Almost one year on from resolution of the longest strike action in South Africa’s history, and unrest is on the horizon again, this time for the gold mining sector.
Under South African labour laws, wage deals between the majority union and employers can be extended to smaller unions – a point that the Association of Mineworkers and Construction Union (AMCU) is not happy with.
According to Reuters the AMCU’s president, Joseph Mathunjwa, said he will launch a wildcat strike should mining companies and the NUM impose a wage deal on its members.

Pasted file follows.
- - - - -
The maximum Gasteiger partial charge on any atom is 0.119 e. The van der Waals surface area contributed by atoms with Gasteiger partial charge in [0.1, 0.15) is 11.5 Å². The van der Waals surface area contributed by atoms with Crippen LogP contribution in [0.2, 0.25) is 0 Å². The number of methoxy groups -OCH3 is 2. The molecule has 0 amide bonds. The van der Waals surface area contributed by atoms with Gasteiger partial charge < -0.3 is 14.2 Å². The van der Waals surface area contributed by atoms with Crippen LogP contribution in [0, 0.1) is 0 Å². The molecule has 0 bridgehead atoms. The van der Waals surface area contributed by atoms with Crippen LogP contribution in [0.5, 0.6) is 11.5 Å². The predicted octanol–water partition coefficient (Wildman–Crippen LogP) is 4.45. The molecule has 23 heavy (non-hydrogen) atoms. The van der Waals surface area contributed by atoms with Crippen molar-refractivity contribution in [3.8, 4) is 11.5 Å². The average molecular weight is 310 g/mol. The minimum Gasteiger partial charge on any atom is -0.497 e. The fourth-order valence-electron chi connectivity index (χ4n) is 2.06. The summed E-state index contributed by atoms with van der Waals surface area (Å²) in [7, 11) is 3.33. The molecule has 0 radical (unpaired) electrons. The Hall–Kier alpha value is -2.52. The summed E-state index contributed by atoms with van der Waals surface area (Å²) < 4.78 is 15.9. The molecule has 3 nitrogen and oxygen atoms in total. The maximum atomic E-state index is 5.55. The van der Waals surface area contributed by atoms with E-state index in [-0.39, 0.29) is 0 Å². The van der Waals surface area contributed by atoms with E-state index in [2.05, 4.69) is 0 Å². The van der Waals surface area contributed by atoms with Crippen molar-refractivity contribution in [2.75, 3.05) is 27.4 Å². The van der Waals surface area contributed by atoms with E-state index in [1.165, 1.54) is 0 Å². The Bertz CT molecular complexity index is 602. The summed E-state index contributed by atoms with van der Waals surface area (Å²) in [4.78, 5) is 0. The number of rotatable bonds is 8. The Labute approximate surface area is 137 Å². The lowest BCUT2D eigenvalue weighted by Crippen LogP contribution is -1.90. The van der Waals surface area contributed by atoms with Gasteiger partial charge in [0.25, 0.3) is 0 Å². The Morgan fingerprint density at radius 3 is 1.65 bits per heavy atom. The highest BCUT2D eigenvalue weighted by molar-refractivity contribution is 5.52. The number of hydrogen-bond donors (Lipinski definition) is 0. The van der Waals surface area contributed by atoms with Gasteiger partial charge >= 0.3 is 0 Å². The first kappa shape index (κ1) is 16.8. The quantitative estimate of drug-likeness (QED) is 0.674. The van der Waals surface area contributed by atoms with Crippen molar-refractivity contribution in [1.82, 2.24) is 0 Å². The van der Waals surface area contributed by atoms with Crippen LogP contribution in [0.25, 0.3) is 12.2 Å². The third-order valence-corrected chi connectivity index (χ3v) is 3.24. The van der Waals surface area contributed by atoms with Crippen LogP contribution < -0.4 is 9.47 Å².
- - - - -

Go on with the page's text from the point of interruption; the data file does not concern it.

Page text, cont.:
The AMCU currently represents 29% of the gold sector’s workforce, compared with the National Union of Mineworkers (NUM) of which 54% of members are in the gold mining sector.
Reuters reported that one worker, Joseph Mpele, a 32-year-old underground miner for Sibanye Gold, said: “I’ve been saving money to sustain my family for months. I’m prepared and ready to stay away from work for even longer than my platinum comrades last year. What’s the point of going back to work when I’m not happy with my pay?”
While the NUM is demanding an 84% wage increase for its members, the AMCU is demanding a doubling of wages from gold companies AngloGold Ashanti, Sibanye Gold, Harmony Gold and Pan African Resource's Evander Mines. With the previous two-year pay agreement expiring at the end of the month, wage negotiations in the gold mining sector are due to start on 22 June.